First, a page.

MONTAGNE: And especially, let me put in, the Latino vote. That's quite the big thing this year, and is something that we're paying a lot of attention to.
ROBERTS: And the answer to the question of whether it's enough is turnout - what percentage of the electorate will be non-white? In the last election it was 26 percent. There's an expectation that it could be as high as 28 percent in this election, and if the president wins 80 percent of that 28 percent, particularly since it is in important states like Florida, like Nevada, like Colorado, then that could do it.
INSKEEP: Well, let me talk through one other thing. We've heard from the campaigns in recent days their scenarios of how they're going to win. They've been very determined in pushing that out. Neither candidate wants to have the impression created that his guy is going to lose. But talk me through, if you can, the nightmare scenario, if you will, for each candidate. These guys each must have in their mind the thing that could happen that could cost them the election. What is it?
COKIE ROBERTS: Well, certainly for the Obama campaign it's that Romney's - the Romney team's claims of organic enthusiasm just become too overwhelming. You know, a ground game and a get-out-the-vote operation which the Obama team has been working so hard to build for five years - and they've got a really sophisticated one - that matters in a very close election, but it can't surmount a kind of last minute wave for a candidate. And the Romney team has said they have organic enthusiasm. They have passion on their side and that's going to overcome, that's momentum.
ROBERTS: And that's going to overcome the president's advantage in a ground game. We haven't seen that necessarily in the polls recently, and as a matter of fact, some prominent Romney supporters like Haley Barbour and Karl Rove have already blamed Hurricane Sandy for blunting Romney's momentum at the end because it took the spotlight off the presidential campaign, at least briefly.
INSKEEP: Oh, does that get them off the hook for the predictions that Karl Rove in particular has made of...
ROBERTS: It might, it might. You know, it's an act of God. But you know, the other thing that Sandy could have done is intensify this question of whether one candidate wins the electoral college and another the popular vote, because if I'm in New York, here in New York people don't get to the polls or some of the polling places are closed, same thing in New Jersey, Connecticut, these are big Democratic states.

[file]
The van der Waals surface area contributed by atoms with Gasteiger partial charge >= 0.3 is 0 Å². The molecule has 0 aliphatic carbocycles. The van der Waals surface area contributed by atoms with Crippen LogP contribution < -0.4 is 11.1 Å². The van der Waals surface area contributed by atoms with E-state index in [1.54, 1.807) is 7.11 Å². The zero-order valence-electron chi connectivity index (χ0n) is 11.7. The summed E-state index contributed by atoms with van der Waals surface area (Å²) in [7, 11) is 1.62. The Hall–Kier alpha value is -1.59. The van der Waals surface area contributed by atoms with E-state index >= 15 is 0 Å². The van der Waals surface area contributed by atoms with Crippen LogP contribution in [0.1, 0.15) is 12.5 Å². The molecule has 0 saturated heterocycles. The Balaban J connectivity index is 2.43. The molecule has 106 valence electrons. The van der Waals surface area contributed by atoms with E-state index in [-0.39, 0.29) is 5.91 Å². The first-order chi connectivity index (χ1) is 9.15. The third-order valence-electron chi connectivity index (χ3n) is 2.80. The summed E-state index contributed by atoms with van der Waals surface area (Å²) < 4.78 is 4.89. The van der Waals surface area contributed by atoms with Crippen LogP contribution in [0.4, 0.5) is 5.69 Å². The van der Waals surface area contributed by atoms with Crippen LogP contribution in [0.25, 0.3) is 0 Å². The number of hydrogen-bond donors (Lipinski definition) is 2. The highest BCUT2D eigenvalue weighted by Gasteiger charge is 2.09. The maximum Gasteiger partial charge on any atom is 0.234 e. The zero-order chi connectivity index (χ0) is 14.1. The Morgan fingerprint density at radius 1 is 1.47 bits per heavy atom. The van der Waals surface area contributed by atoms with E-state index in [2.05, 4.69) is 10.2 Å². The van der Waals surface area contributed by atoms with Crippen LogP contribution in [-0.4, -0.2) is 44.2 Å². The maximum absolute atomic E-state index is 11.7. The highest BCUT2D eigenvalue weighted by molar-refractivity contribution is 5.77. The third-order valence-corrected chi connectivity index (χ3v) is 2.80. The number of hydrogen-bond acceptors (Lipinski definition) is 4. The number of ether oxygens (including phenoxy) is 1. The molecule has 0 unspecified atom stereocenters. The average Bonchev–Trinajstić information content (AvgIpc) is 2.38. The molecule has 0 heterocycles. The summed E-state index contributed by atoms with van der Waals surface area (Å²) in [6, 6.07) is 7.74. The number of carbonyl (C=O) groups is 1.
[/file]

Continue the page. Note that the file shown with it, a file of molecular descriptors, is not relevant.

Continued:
ROBERTS: And if the vote totals are held down in these states because of the continuing post-Sandy difficulties, that could make a difference in the totals of how many votes the president gets in states where he wins the electoral vote.
LIASSON: Yeah, talk about a nightmare scenario, that would be one of them, because yeah, it's easy to get the polls in Texas and Mississippi and Alabama. Not so hard in New York and New Jersey.
MONTAGNE: What you're saying, though, suggests something people have been talking about, and that is we will not know who the winner is on Tuesday night or even by Wednesday morning.
LIASSON: There are so many weird things that could happen other than getting a clear winner on Wednesday morning. I mean there are so many - what if there are so many provisional ballots in Ohio and you're not even allowed to count them till later in November? There are also automatic recount laws now in several states where if the gap between the two candidates is smaller than .5 percent or .25 percent, there's an automatic recount.
ROBERTS: And there were already legal issues being raised in Florida over the weekend because of early voting laws and Democrats successfully suing to get polls open yesterday in several counties. But that could be a nightmare. I mean can you believe it? Florida could once again be a nightmare.
INSKEEP: Well, we've just got a few seconds left, but just to be - and we should be clear that the odds of some kind of catastrophe like that are still considered relatively low, but even after all the billions of dollars that have been spent, is it safe to say that both of these campaigns have reserved a little money for thousands of lawyers if they're needed?
ROBERTS: Oh, yeah.
LIASSON: You bet.
ROBERTS: Oh, yes. And even after the billions of dollars, the House and Senate likely to remain pretty much the same.
INSKEEP: Oh my goodness. Okay, well, thanks very much as always. That's Cokie Roberts, who joins us most Mondays here on MORNING EDITION, also NPR national political correspondent Mara Liasson. Both of them will continue to be part of our election coverage as we head toward November 6, tomorrow. You're listening to MORNING EDITION from NPR News. Transcript provided by NPR, Copyright National Public Radio.